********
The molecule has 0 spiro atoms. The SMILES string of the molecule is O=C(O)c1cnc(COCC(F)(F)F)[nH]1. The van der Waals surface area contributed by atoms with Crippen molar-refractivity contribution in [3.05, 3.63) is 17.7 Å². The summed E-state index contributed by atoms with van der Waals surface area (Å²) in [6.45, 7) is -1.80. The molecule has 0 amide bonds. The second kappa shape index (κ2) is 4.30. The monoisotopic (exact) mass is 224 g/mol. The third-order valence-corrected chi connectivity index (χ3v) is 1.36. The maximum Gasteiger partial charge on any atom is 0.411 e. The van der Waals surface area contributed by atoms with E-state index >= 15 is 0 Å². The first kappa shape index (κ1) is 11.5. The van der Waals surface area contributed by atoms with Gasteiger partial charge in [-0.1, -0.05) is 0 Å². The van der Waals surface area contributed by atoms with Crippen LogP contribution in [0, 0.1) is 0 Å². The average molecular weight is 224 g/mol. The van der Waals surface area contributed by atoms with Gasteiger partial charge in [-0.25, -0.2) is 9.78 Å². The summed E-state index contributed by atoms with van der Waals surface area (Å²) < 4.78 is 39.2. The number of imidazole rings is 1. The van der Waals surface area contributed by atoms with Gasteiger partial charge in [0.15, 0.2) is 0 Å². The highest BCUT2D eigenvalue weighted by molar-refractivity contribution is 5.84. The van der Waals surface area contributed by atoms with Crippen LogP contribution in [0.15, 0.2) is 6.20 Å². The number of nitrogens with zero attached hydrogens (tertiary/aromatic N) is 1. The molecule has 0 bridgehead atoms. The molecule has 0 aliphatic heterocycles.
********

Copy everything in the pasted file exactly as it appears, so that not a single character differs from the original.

The molecule has 0 spiro atoms. The SMILES string of the molecule is O=C(O)c1cnc(COCC(F)(F)F)[nH]1. The van der Waals surface area contributed by atoms with Crippen molar-refractivity contribution in [3.05, 3.63) is 17.7 Å². The summed E-state index contributed by atoms with van der Waals surface area (Å²) in [6.45, 7) is -1.80. The molecule has 0 amide bonds. The second kappa shape index (κ2) is 4.30. The monoisotopic (exact) mass is 224 g/mol. The third-order valence-corrected chi connectivity index (χ3v) is 1.36. The maximum Gasteiger partial charge on any atom is 0.411 e. The van der Waals surface area contributed by atoms with E-state index >= 15 is 0 Å². The first kappa shape index (κ1) is 11.5. The van der Waals surface area contributed by atoms with Gasteiger partial charge in [-0.1, -0.05) is 0 Å². The van der Waals surface area contributed by atoms with Crippen LogP contribution in [0, 0.1) is 0 Å². The average molecular weight is 224 g/mol. The van der Waals surface area contributed by atoms with Gasteiger partial charge in [-0.25, -0.2) is 9.78 Å². The summed E-state index contributed by atoms with van der Waals surface area (Å²) < 4.78 is 39.2. The number of imidazole rings is 1. The van der Waals surface area contributed by atoms with Gasteiger partial charge in [0.15, 0.2) is 0 Å². The highest BCUT2D eigenvalue weighted by molar-refractivity contribution is 5.84. The van der Waals surface area contributed by atoms with Crippen LogP contribution in [0.15, 0.2) is 6.20 Å². The number of nitrogens with zero attached hydrogens (tertiary/aromatic N) is 1. The molecule has 0 bridgehead atoms. The molecule has 0 aliphatic heterocycles.